I’m still not used to the climate here, just five miles north of the Mexican border. This time of year the nights are still chill, with an occasional light frost, but spring is indubitably here. As evidence I report a sighting of an ephemeral spring flower in the Bleeding Heart Family, Corydalis aurea. I found several plants blooming a couple of days ago along the driveway leading to the house. The morning light seemed to flow into the tubular whale-like corollas of the flowers, inflating them and making them buoyant:
The plant is also known as Golden Smoke. Notice how the flower’s stem is attached to the middle of the corolla, giving the inflorescence a pleasing zig-zag effect. The flowers are about an inch long.
Yesterday I was wandering across steep canyon slopes with Sage, the sure-footed collie. I saw patches of an inconspicuous gray-green plant with tiny flowers growing from the sand and granite talus. The plant looked to be a member of the Brassicacea, or Mustard Family, as it had slender spine-like seed-pods radiating from the flower-stalks, very like the pods on alien wild mustard plants which will soon create broad swaths of yellow blossoms in cultivated fields.
Once I got home I had trouble identifying the plant, but I finally narrowed it down to the genus Descurainia. The plant I had seen has white and pink blossoms, while most species of Descurainia have yellow flowers. The leaves are diagnostic, though, and I’m certain the plant belongs to that genus. The flower stalks aren’t especially photogenic, but the leaves have a pleasing fern-like shape:
Plants belonging to the genus Descurainia are also known as Tansy Mustards due to the resemblance of the leaves to those of the unrelated Tansy plant, a Eurasian alien.
I must confess I enjoy the company of the straw men which I occasionally press into service here at the blog. I can’t help but think of that classic scene in “The Wizard Of Oz” in which the Scarecrow, with an irritated look on his fabric face, stuffs straw into his empty trousers so that he can stand up. Why, here’s one of my straw men, getting here in the nick of time:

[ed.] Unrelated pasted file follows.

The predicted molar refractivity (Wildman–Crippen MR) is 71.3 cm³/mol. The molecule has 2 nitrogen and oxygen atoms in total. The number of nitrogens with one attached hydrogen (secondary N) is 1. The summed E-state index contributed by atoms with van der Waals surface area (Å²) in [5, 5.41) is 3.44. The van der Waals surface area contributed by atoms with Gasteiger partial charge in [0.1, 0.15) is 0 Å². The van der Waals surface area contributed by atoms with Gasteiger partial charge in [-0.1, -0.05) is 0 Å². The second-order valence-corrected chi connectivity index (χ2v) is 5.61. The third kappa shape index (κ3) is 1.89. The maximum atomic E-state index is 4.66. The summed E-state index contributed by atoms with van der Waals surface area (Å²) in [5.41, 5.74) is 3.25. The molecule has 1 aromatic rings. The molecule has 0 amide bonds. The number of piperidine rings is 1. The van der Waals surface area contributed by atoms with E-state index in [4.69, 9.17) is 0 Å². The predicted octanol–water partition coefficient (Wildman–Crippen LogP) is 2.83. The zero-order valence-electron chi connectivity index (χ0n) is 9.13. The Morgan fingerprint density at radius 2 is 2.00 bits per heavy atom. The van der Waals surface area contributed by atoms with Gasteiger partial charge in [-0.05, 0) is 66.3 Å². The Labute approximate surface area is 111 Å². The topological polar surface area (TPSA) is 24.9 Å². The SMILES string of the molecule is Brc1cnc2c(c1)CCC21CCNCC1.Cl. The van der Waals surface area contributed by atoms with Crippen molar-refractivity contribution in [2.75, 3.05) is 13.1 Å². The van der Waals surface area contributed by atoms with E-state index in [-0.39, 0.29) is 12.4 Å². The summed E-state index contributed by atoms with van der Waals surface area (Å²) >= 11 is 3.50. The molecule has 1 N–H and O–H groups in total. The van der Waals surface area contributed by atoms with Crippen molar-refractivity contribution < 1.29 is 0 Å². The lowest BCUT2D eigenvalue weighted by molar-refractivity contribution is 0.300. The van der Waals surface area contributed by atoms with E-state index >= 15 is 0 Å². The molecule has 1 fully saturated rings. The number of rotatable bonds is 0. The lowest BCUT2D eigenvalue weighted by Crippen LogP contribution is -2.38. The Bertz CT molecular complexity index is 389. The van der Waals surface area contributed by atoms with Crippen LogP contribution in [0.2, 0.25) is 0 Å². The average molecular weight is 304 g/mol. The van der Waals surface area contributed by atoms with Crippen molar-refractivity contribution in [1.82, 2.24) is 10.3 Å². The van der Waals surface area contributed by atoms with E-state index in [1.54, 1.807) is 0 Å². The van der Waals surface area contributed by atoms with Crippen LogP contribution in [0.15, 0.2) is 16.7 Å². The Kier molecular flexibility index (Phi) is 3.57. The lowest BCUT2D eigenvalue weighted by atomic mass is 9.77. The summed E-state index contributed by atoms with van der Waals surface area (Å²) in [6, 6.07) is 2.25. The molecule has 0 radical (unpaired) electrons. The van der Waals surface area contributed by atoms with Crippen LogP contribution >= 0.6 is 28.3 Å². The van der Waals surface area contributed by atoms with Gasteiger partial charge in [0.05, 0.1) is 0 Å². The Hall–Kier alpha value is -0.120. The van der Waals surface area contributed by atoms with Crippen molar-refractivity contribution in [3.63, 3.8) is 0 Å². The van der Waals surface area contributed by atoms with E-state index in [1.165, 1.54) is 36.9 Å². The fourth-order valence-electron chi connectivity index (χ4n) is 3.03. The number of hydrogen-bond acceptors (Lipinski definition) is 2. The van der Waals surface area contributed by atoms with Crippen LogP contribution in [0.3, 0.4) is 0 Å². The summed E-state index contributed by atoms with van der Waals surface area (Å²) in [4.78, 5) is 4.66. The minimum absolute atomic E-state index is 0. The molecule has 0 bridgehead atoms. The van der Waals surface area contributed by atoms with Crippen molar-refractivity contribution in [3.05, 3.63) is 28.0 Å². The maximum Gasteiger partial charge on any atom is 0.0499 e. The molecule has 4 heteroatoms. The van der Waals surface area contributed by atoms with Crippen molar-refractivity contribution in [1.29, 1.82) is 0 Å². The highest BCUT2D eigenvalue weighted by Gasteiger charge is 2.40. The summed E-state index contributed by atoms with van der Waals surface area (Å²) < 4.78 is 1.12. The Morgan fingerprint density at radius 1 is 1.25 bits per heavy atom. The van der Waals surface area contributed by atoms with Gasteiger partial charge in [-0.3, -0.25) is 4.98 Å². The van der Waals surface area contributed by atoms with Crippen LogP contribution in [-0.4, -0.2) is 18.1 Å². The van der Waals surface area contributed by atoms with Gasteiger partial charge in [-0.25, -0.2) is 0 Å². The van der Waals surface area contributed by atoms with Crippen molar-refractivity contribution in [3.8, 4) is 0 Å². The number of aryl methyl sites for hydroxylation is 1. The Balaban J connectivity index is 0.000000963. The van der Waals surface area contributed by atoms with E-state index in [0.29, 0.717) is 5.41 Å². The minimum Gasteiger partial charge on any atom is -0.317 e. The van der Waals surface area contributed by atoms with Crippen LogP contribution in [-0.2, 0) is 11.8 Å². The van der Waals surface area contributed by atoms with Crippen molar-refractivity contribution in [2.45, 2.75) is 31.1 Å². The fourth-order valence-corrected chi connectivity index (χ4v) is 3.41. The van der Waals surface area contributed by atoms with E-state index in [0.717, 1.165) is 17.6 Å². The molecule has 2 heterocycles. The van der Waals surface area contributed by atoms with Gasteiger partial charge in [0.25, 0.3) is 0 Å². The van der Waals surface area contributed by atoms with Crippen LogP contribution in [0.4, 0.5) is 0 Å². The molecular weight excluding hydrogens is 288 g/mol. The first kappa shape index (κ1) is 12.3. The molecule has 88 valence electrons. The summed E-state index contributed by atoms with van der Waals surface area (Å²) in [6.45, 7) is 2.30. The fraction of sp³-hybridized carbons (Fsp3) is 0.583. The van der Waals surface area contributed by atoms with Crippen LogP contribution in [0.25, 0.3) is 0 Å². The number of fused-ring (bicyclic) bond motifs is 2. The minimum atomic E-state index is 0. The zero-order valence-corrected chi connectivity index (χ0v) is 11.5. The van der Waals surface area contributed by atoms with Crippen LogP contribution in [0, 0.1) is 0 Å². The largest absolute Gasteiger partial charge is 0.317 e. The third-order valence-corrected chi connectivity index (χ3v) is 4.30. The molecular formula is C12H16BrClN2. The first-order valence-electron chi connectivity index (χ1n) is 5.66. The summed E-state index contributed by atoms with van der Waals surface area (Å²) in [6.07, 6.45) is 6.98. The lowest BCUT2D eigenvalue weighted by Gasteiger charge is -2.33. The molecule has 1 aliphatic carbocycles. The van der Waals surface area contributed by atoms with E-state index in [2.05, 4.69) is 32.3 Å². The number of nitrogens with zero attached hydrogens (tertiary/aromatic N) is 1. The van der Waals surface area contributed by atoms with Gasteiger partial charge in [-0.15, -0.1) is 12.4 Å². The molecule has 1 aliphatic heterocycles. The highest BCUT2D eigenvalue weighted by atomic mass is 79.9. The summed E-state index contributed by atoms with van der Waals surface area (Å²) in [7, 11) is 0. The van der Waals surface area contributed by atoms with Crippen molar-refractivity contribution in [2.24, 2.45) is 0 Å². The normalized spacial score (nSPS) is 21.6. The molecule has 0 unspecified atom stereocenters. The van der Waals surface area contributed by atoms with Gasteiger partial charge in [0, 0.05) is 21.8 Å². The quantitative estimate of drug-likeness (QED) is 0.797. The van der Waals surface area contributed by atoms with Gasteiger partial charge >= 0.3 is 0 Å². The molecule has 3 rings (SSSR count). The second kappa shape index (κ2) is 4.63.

The straw man exclaims rudely, “What the hell’s the difference? Plants are just background for the truly significant dramas of human lives — like mine, for instance!”
I’m going to have to impose a cover charge here in order to keep out the chaffy riff-raff! I reply, my temper held in check:
“Maintaining an interest in the elder inhabitants of this land tends to have a salutory effect upon us, narcissistic humans that we are. We are recent occupiers of this favored continent, and I feel that it is incumbent upon us to have some respect for the original colonizers, whether they be plants, fungi, or tetrapods.”
The straw man mutters, “Humph!” and the wind catches his constituent straw, dispersing it as a thin mulch upon the desert floor. All that remains is a pile of patched clothes.
But I digress. Back to the discoveries of one canyon-slope walk:
I happened across a burled and contorted stump, the remnants of a scrubby oak tree. Decomposition is slow in this land of little rain, as fungi need moisture to do their work. The stump was very likely decades old. I was struck by the whorled patterns of growth rings on one exposed face of the stump. The patterns reminded me of a polished rock-face:
The Soap-tree Yucca is an ungainly plant which looks as if it were designed by Dr. Suess. As the tree-like succulent grows the plant forms a trunk festooned with the ragged stumps of the saw-toothed leaves of years past. The current growth, an elegant starburst of slender leaves, contrasts sharply with the ragged mess underneath. When this species is grown in towns people tend to groom the plants, neatly clipping off the dead leaves and leaving a pattern like that on the skin of a pineapple.
Here’s a Soap-tree yucca which fell or was blown over. The long trunk is now flat on the ground, but the growing rosette at the end, which was once the top, gamely survives:
A pleasant walk indeed, but I confess I bring home with me numerous stick-tight seeds which cling to my clothes and require removal — not everyone likes finding prickly little seeds in unexpected places!
My next post will consist of images and commentary stemming from a walk up Rucker Canyon, a cleft in the western slopes of the Chiricuaha Mountains.